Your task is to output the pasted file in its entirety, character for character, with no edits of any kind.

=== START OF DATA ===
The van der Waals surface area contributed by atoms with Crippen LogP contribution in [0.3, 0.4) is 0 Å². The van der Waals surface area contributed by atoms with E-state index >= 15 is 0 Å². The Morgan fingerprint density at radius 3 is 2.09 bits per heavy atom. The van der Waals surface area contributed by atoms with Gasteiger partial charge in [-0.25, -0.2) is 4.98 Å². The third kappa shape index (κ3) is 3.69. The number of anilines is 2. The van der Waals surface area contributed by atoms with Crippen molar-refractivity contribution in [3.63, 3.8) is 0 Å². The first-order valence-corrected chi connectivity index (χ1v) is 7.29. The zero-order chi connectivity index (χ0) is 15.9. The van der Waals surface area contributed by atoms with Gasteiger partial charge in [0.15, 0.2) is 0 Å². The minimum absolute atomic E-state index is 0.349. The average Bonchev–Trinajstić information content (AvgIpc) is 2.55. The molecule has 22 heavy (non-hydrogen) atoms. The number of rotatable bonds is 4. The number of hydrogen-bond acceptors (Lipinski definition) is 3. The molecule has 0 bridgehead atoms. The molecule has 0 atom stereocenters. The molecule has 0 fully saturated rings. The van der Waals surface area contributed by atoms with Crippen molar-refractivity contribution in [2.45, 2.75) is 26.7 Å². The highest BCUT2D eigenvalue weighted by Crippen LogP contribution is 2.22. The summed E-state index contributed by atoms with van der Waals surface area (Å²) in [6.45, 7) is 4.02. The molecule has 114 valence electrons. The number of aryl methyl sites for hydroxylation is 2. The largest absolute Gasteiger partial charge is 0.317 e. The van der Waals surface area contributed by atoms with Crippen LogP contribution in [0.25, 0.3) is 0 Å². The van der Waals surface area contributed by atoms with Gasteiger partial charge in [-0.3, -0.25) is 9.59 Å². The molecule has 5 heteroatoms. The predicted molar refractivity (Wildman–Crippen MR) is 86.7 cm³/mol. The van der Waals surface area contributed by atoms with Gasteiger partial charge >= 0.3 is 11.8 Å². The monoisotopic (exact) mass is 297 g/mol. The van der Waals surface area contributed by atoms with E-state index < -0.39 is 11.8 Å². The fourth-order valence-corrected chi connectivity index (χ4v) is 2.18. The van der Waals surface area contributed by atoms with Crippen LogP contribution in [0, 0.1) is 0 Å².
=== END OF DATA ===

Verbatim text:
The van der Waals surface area contributed by atoms with Crippen LogP contribution in [0.3, 0.4) is 0 Å². The van der Waals surface area contributed by atoms with E-state index >= 15 is 0 Å². The Morgan fingerprint density at radius 3 is 2.09 bits per heavy atom. The van der Waals surface area contributed by atoms with Gasteiger partial charge in [-0.25, -0.2) is 4.98 Å². The third kappa shape index (κ3) is 3.69. The number of anilines is 2. The van der Waals surface area contributed by atoms with Crippen molar-refractivity contribution in [3.63, 3.8) is 0 Å². The first-order valence-corrected chi connectivity index (χ1v) is 7.29. The zero-order chi connectivity index (χ0) is 15.9. The van der Waals surface area contributed by atoms with Gasteiger partial charge in [0.15, 0.2) is 0 Å². The minimum absolute atomic E-state index is 0.349. The average Bonchev–Trinajstić information content (AvgIpc) is 2.55. The molecule has 22 heavy (non-hydrogen) atoms. The number of rotatable bonds is 4. The number of hydrogen-bond acceptors (Lipinski definition) is 3. The molecule has 0 bridgehead atoms. The molecule has 0 atom stereocenters. The molecule has 0 fully saturated rings. The van der Waals surface area contributed by atoms with Crippen molar-refractivity contribution in [2.45, 2.75) is 26.7 Å². The highest BCUT2D eigenvalue weighted by Crippen LogP contribution is 2.22. The summed E-state index contributed by atoms with van der Waals surface area (Å²) in [6.45, 7) is 4.02. The molecule has 114 valence electrons. The number of aryl methyl sites for hydroxylation is 2. The largest absolute Gasteiger partial charge is 0.317 e. The van der Waals surface area contributed by atoms with Crippen LogP contribution in [0.25, 0.3) is 0 Å². The van der Waals surface area contributed by atoms with Gasteiger partial charge in [-0.3, -0.25) is 9.59 Å². The molecule has 5 heteroatoms. The predicted molar refractivity (Wildman–Crippen MR) is 86.7 cm³/mol. The van der Waals surface area contributed by atoms with Gasteiger partial charge >= 0.3 is 11.8 Å². The monoisotopic (exact) mass is 297 g/mol. The van der Waals surface area contributed by atoms with E-state index < -0.39 is 11.8 Å². The fourth-order valence-corrected chi connectivity index (χ4v) is 2.18. The van der Waals surface area contributed by atoms with Crippen LogP contribution in [0, 0.1) is 0 Å².